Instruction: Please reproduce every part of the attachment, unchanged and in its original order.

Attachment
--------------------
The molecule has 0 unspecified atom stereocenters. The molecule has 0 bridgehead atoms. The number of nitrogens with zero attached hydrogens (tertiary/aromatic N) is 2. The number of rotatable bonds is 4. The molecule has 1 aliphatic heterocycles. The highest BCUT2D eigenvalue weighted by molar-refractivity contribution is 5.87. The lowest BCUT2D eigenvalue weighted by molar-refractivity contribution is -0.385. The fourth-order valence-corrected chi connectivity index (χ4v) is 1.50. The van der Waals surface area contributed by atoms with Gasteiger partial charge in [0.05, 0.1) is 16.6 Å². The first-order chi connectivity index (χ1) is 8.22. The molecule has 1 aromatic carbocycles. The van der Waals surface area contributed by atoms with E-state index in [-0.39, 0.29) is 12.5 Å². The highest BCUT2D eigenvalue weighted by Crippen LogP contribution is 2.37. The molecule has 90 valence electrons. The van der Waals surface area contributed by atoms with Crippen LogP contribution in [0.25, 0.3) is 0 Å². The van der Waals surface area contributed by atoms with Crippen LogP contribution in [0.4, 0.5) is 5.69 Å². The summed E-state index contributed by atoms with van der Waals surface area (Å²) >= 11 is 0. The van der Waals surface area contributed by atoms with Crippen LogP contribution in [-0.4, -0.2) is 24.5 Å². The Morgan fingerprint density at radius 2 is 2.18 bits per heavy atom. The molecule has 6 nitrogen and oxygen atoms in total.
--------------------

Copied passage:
The molecule has 0 unspecified atom stereocenters. The molecule has 0 bridgehead atoms. The number of nitrogens with zero attached hydrogens (tertiary/aromatic N) is 2. The number of rotatable bonds is 4. The molecule has 1 aliphatic heterocycles. The highest BCUT2D eigenvalue weighted by molar-refractivity contribution is 5.87. The lowest BCUT2D eigenvalue weighted by molar-refractivity contribution is -0.385. The fourth-order valence-corrected chi connectivity index (χ4v) is 1.50. The van der Waals surface area contributed by atoms with Gasteiger partial charge in [0.05, 0.1) is 16.6 Å². The first-order chi connectivity index (χ1) is 8.22. The molecule has 1 aromatic carbocycles. The van der Waals surface area contributed by atoms with E-state index in [-0.39, 0.29) is 12.5 Å². The highest BCUT2D eigenvalue weighted by Crippen LogP contribution is 2.37. The molecule has 90 valence electrons. The van der Waals surface area contributed by atoms with Crippen LogP contribution in [0.25, 0.3) is 0 Å². The van der Waals surface area contributed by atoms with Crippen LogP contribution in [0.4, 0.5) is 5.69 Å². The summed E-state index contributed by atoms with van der Waals surface area (Å²) >= 11 is 0. The van der Waals surface area contributed by atoms with Crippen LogP contribution in [-0.4, -0.2) is 24.5 Å². The Morgan fingerprint density at radius 2 is 2.18 bits per heavy atom. The molecule has 6 nitrogen and oxygen atoms in total.